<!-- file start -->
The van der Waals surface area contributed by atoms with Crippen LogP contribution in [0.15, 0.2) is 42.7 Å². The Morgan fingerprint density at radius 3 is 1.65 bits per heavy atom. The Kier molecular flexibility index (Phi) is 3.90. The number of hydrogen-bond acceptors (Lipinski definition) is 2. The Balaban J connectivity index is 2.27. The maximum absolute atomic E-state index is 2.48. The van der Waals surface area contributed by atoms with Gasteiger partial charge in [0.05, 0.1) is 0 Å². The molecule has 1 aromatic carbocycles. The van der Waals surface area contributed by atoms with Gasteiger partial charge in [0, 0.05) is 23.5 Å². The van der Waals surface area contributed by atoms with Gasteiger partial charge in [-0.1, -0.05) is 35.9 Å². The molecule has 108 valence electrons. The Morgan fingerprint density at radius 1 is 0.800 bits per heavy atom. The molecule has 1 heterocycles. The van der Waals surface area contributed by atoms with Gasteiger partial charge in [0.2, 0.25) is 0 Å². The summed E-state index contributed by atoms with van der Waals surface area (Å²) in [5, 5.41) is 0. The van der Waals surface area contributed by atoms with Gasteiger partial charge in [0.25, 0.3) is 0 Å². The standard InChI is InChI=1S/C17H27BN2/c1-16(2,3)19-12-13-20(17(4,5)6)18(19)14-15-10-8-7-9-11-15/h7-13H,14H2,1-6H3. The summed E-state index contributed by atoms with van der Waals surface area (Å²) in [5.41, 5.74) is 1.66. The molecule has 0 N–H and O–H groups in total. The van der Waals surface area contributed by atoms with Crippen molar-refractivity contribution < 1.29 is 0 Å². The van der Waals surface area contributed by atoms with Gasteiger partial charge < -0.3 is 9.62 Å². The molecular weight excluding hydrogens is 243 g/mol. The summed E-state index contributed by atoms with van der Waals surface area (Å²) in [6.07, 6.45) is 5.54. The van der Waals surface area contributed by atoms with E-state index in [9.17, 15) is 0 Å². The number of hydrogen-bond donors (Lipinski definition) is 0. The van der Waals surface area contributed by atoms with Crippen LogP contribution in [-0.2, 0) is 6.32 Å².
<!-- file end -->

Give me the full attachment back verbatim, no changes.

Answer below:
The van der Waals surface area contributed by atoms with Crippen LogP contribution in [0.15, 0.2) is 42.7 Å². The Morgan fingerprint density at radius 3 is 1.65 bits per heavy atom. The Kier molecular flexibility index (Phi) is 3.90. The number of hydrogen-bond acceptors (Lipinski definition) is 2. The Balaban J connectivity index is 2.27. The maximum absolute atomic E-state index is 2.48. The van der Waals surface area contributed by atoms with Gasteiger partial charge in [0.05, 0.1) is 0 Å². The molecule has 1 aromatic carbocycles. The van der Waals surface area contributed by atoms with Gasteiger partial charge in [0, 0.05) is 23.5 Å². The van der Waals surface area contributed by atoms with Gasteiger partial charge in [-0.1, -0.05) is 35.9 Å². The molecule has 108 valence electrons. The Morgan fingerprint density at radius 1 is 0.800 bits per heavy atom. The molecule has 1 heterocycles. The van der Waals surface area contributed by atoms with Gasteiger partial charge in [0.2, 0.25) is 0 Å². The summed E-state index contributed by atoms with van der Waals surface area (Å²) in [5, 5.41) is 0. The van der Waals surface area contributed by atoms with Gasteiger partial charge in [0.25, 0.3) is 0 Å². The standard InChI is InChI=1S/C17H27BN2/c1-16(2,3)19-12-13-20(17(4,5)6)18(19)14-15-10-8-7-9-11-15/h7-13H,14H2,1-6H3. The summed E-state index contributed by atoms with van der Waals surface area (Å²) in [5.41, 5.74) is 1.66. The molecule has 0 N–H and O–H groups in total. The van der Waals surface area contributed by atoms with Crippen molar-refractivity contribution < 1.29 is 0 Å². The van der Waals surface area contributed by atoms with Gasteiger partial charge < -0.3 is 9.62 Å². The molecular weight excluding hydrogens is 243 g/mol. The summed E-state index contributed by atoms with van der Waals surface area (Å²) in [6.07, 6.45) is 5.54. The van der Waals surface area contributed by atoms with E-state index in [9.17, 15) is 0 Å². The number of hydrogen-bond donors (Lipinski definition) is 0. The van der Waals surface area contributed by atoms with Crippen LogP contribution in [-0.2, 0) is 6.32 Å².